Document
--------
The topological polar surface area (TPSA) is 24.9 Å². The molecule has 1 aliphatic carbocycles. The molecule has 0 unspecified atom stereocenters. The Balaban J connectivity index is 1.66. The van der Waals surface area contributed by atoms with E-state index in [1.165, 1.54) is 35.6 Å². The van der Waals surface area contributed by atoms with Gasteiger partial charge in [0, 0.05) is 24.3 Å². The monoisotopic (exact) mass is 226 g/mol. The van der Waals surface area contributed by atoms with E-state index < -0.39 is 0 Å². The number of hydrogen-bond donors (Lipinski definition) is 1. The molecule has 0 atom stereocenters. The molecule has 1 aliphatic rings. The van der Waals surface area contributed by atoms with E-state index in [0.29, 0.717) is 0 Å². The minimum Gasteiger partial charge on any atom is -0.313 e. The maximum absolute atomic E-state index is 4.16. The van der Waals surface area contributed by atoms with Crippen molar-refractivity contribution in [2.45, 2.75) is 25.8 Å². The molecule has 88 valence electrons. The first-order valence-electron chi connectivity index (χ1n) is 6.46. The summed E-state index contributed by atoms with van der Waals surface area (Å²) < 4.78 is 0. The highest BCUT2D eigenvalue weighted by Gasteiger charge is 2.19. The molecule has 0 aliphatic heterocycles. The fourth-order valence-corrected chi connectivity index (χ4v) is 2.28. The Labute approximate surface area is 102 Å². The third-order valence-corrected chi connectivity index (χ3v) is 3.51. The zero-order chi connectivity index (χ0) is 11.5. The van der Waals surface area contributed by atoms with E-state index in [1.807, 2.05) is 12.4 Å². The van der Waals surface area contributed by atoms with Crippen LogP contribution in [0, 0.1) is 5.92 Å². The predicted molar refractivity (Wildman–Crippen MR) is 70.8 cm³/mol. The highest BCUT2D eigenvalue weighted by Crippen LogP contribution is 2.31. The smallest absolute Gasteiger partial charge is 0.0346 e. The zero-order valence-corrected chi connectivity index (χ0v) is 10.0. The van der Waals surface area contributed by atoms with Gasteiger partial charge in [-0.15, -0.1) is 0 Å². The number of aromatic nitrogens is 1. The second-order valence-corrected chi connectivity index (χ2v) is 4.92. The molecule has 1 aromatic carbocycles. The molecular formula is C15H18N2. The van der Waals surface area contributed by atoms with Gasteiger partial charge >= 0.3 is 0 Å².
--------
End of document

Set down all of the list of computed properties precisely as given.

The topological polar surface area (TPSA) is 24.9 Å². The molecule has 1 aliphatic carbocycles. The molecule has 0 unspecified atom stereocenters. The Balaban J connectivity index is 1.66. The van der Waals surface area contributed by atoms with E-state index in [1.165, 1.54) is 35.6 Å². The van der Waals surface area contributed by atoms with Gasteiger partial charge in [0, 0.05) is 24.3 Å². The monoisotopic (exact) mass is 226 g/mol. The van der Waals surface area contributed by atoms with E-state index < -0.39 is 0 Å². The number of hydrogen-bond donors (Lipinski definition) is 1. The molecule has 0 atom stereocenters. The molecule has 1 aliphatic rings. The van der Waals surface area contributed by atoms with E-state index in [0.29, 0.717) is 0 Å². The minimum Gasteiger partial charge on any atom is -0.313 e. The maximum absolute atomic E-state index is 4.16. The van der Waals surface area contributed by atoms with Crippen molar-refractivity contribution in [2.45, 2.75) is 25.8 Å². The molecule has 88 valence electrons. The first-order valence-electron chi connectivity index (χ1n) is 6.46. The summed E-state index contributed by atoms with van der Waals surface area (Å²) < 4.78 is 0. The highest BCUT2D eigenvalue weighted by Gasteiger charge is 2.19. The molecule has 0 aliphatic heterocycles. The fourth-order valence-corrected chi connectivity index (χ4v) is 2.28. The Labute approximate surface area is 102 Å². The third-order valence-corrected chi connectivity index (χ3v) is 3.51. The zero-order chi connectivity index (χ0) is 11.5. The van der Waals surface area contributed by atoms with E-state index in [1.807, 2.05) is 12.4 Å². The van der Waals surface area contributed by atoms with Crippen LogP contribution in [0, 0.1) is 5.92 Å². The predicted molar refractivity (Wildman–Crippen MR) is 70.8 cm³/mol. The highest BCUT2D eigenvalue weighted by Crippen LogP contribution is 2.31. The smallest absolute Gasteiger partial charge is 0.0346 e. The zero-order valence-corrected chi connectivity index (χ0v) is 10.0. The van der Waals surface area contributed by atoms with Gasteiger partial charge in [-0.15, -0.1) is 0 Å². The number of aromatic nitrogens is 1. The second-order valence-corrected chi connectivity index (χ2v) is 4.92. The molecule has 1 aromatic carbocycles. The molecular formula is C15H18N2. The van der Waals surface area contributed by atoms with Gasteiger partial charge >= 0.3 is 0 Å².